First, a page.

Layout is also an art, whether or not it includes photos or graphics. But there is much more than images involved. The white space you mentioned helps to provide the necessary balance. And the choice of fonts to complement rather than confuse the overall impression can't be stressed enough. Consistency of style may seem not to matter, yet it adds so much to the reader's enjoyment of a book because no subtle vying for recognition intrudes (your root word and a great choice) upon the page and the reader's mind.

    Great post, Sherry!

  3. It was great to get this feedback from someone with a lot of experience with layout. As I was going through the book I wondered about the busyness of so many pages and the lack of white space. When I worked with a graphic artist when I did PR for a firm, he always told me about the need for white space, as well as the consistency of fonts. Because Victorian houses were always a clutter of artwork, sculpture and furniture, I though the designer chose the clutter on the pages to reflect that. Not sure I liked it, but I could see a reasoning for it.

  4. The need for white space is critical--and yet I find it's often the first thing clients are prepared to sacrifice when things get tight. As 'word' people, we can all understand the value of editing for content, but when I'm designing books for the publisher I work for we sometimes find we need to edit for white space, as well. It can make the difference between a welcoming, easy-to-read book and a dense, off-putting, book that wears you out. It becomes even more critical when the book is designed for readers who face special challenges--like aging eyes, any kind of stress, or a learning disability. I'm all for words--but sometimes less really is more.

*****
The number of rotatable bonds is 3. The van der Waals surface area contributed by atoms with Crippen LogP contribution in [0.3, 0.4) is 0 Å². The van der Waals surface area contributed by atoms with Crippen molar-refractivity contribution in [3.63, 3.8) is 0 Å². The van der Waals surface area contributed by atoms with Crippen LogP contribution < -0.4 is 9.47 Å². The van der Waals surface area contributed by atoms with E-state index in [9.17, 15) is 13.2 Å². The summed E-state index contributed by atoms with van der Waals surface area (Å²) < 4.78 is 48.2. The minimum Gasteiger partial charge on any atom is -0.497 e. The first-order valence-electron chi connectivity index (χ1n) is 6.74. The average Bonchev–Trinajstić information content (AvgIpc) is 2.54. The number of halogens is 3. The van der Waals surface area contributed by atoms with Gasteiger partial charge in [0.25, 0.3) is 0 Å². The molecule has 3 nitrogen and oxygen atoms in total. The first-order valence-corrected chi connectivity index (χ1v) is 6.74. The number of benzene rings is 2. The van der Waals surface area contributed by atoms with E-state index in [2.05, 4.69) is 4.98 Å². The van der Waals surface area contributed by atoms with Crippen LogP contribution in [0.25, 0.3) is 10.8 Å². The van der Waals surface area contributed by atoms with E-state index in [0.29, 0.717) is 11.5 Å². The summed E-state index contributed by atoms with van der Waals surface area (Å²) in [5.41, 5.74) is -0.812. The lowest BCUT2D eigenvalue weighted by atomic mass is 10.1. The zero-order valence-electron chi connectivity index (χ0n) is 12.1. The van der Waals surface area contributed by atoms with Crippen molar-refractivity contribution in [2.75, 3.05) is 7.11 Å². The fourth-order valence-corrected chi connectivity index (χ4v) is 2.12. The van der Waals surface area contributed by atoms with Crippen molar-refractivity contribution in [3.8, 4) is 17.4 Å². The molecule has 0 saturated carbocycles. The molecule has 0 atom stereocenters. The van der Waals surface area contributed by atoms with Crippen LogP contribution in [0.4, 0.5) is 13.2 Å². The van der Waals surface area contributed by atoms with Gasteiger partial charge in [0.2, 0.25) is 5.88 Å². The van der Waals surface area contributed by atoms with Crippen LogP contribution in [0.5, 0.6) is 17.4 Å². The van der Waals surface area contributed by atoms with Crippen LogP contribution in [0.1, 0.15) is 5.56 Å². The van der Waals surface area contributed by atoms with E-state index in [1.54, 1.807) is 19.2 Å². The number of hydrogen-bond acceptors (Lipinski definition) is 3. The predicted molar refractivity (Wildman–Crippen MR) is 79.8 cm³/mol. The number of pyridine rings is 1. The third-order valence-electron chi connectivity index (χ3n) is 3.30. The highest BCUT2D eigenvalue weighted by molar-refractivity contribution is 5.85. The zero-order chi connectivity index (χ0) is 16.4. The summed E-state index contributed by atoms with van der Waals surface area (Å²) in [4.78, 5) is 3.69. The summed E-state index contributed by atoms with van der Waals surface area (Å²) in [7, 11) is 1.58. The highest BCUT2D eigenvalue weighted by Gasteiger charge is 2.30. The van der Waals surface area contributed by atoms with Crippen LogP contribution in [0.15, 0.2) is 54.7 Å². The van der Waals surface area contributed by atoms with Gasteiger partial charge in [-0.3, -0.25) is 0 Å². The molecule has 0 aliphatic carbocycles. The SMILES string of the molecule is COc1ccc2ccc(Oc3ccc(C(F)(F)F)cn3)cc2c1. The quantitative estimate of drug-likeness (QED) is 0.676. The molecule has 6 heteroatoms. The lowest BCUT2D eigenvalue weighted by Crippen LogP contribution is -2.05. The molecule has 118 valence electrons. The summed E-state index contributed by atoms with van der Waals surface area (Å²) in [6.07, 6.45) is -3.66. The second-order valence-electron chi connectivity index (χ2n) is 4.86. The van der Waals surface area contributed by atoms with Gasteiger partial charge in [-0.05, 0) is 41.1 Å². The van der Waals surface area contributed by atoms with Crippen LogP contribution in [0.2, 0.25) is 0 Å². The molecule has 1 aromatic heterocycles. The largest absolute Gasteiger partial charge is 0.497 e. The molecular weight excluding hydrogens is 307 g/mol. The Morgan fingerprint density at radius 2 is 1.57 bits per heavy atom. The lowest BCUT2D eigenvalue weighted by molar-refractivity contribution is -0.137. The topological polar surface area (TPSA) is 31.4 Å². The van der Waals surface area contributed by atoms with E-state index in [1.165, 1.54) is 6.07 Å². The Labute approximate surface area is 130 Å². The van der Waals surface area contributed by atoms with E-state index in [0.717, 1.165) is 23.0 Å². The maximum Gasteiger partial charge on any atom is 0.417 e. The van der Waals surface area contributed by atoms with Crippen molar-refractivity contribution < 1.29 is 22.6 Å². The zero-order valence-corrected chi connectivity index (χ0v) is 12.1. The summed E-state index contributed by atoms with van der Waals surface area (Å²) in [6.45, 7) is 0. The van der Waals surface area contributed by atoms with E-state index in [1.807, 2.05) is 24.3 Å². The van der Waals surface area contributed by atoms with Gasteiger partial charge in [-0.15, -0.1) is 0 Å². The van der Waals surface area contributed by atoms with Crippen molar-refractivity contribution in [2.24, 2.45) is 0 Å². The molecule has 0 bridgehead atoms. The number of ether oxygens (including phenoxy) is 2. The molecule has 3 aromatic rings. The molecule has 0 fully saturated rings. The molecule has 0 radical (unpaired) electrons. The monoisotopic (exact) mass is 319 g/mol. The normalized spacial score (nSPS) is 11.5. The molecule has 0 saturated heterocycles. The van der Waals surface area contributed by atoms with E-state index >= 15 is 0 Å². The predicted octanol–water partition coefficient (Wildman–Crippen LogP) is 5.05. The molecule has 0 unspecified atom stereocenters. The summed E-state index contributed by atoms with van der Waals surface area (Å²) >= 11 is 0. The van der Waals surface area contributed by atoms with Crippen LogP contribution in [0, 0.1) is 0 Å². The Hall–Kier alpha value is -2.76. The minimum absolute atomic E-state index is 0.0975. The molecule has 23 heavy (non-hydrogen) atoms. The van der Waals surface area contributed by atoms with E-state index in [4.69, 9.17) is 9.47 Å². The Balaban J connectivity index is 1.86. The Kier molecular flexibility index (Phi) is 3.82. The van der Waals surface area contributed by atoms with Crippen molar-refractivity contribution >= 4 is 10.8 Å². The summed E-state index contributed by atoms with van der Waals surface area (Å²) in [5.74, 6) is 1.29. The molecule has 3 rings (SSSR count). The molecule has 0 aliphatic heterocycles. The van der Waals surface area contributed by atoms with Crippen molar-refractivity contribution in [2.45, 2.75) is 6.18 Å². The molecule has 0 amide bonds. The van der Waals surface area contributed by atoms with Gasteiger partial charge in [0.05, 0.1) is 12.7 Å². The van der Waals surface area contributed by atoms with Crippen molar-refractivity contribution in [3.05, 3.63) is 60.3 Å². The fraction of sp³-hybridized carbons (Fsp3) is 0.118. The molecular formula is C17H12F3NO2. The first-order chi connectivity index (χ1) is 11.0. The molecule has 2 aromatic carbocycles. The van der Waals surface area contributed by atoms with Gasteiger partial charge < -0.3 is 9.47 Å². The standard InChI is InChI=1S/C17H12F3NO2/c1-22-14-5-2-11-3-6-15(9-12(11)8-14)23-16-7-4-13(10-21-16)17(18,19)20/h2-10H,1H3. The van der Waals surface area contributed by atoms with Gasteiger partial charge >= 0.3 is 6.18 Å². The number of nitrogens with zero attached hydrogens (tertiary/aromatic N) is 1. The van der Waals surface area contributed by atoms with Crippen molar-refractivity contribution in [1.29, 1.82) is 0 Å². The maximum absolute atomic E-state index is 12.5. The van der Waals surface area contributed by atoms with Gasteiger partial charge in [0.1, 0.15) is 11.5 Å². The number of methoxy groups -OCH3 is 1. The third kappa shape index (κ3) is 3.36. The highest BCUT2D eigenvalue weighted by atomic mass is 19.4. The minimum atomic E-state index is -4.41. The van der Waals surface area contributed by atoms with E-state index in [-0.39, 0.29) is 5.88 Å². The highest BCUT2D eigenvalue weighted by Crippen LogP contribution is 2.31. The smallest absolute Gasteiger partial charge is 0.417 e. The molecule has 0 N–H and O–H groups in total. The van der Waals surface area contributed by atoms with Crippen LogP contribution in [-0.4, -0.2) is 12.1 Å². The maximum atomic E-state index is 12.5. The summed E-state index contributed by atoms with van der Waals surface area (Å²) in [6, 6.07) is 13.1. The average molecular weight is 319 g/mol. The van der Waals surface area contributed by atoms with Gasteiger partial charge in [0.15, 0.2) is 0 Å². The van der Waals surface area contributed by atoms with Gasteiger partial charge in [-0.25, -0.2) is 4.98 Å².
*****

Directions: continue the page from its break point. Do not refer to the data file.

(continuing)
5. This is so interesting! I made my father-in-law's biography rather austere simply because I didn't have time to fiddle with fanciness. But my main aim was plenty of white space because I really dislike books that look like they're trying to save on printing costs by crowding the margins and making you almost bend the book double to read the text that landed in the gutter. It is really, really hard to lay out a book that has images. Well, for the untrained, anyway.

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  6. When an author is working with a publisher, how much say does she have in the layout? Are most of those decisions made by the publishing house?